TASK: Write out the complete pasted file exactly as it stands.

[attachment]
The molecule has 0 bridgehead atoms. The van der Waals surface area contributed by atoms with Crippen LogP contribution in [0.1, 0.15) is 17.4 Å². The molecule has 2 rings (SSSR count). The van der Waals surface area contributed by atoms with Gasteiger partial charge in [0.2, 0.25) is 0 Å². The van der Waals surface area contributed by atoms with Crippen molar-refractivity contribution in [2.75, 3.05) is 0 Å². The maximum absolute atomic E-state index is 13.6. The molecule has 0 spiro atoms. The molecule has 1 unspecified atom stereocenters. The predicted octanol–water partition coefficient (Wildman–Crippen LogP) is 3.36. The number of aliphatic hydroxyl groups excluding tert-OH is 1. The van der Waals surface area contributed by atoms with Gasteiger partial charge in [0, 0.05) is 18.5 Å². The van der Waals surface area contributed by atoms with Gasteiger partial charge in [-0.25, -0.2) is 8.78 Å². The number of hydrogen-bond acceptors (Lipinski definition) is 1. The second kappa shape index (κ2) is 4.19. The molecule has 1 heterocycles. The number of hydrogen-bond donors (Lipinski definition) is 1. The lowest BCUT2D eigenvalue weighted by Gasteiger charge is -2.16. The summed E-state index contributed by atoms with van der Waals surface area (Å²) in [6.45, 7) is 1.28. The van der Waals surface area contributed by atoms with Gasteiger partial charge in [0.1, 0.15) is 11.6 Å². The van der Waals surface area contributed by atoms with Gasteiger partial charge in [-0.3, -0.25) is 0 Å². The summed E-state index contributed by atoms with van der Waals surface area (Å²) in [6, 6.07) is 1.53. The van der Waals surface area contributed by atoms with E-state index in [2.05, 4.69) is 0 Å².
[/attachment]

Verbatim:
The molecule has 0 bridgehead atoms. The van der Waals surface area contributed by atoms with Crippen LogP contribution in [0.1, 0.15) is 17.4 Å². The molecule has 2 rings (SSSR count). The van der Waals surface area contributed by atoms with Gasteiger partial charge in [0.2, 0.25) is 0 Å². The van der Waals surface area contributed by atoms with Crippen molar-refractivity contribution in [2.75, 3.05) is 0 Å². The maximum absolute atomic E-state index is 13.6. The molecule has 0 spiro atoms. The molecule has 1 unspecified atom stereocenters. The predicted octanol–water partition coefficient (Wildman–Crippen LogP) is 3.36. The number of aliphatic hydroxyl groups excluding tert-OH is 1. The van der Waals surface area contributed by atoms with Gasteiger partial charge in [0, 0.05) is 18.5 Å². The van der Waals surface area contributed by atoms with Gasteiger partial charge in [-0.25, -0.2) is 8.78 Å². The number of hydrogen-bond acceptors (Lipinski definition) is 1. The second kappa shape index (κ2) is 4.19. The molecule has 1 heterocycles. The number of hydrogen-bond donors (Lipinski definition) is 1. The lowest BCUT2D eigenvalue weighted by Gasteiger charge is -2.16. The summed E-state index contributed by atoms with van der Waals surface area (Å²) in [6.45, 7) is 1.28. The van der Waals surface area contributed by atoms with Gasteiger partial charge in [0.1, 0.15) is 11.6 Å². The van der Waals surface area contributed by atoms with Gasteiger partial charge in [-0.3, -0.25) is 0 Å². The summed E-state index contributed by atoms with van der Waals surface area (Å²) in [6, 6.07) is 1.53. The van der Waals surface area contributed by atoms with E-state index in [2.05, 4.69) is 0 Å².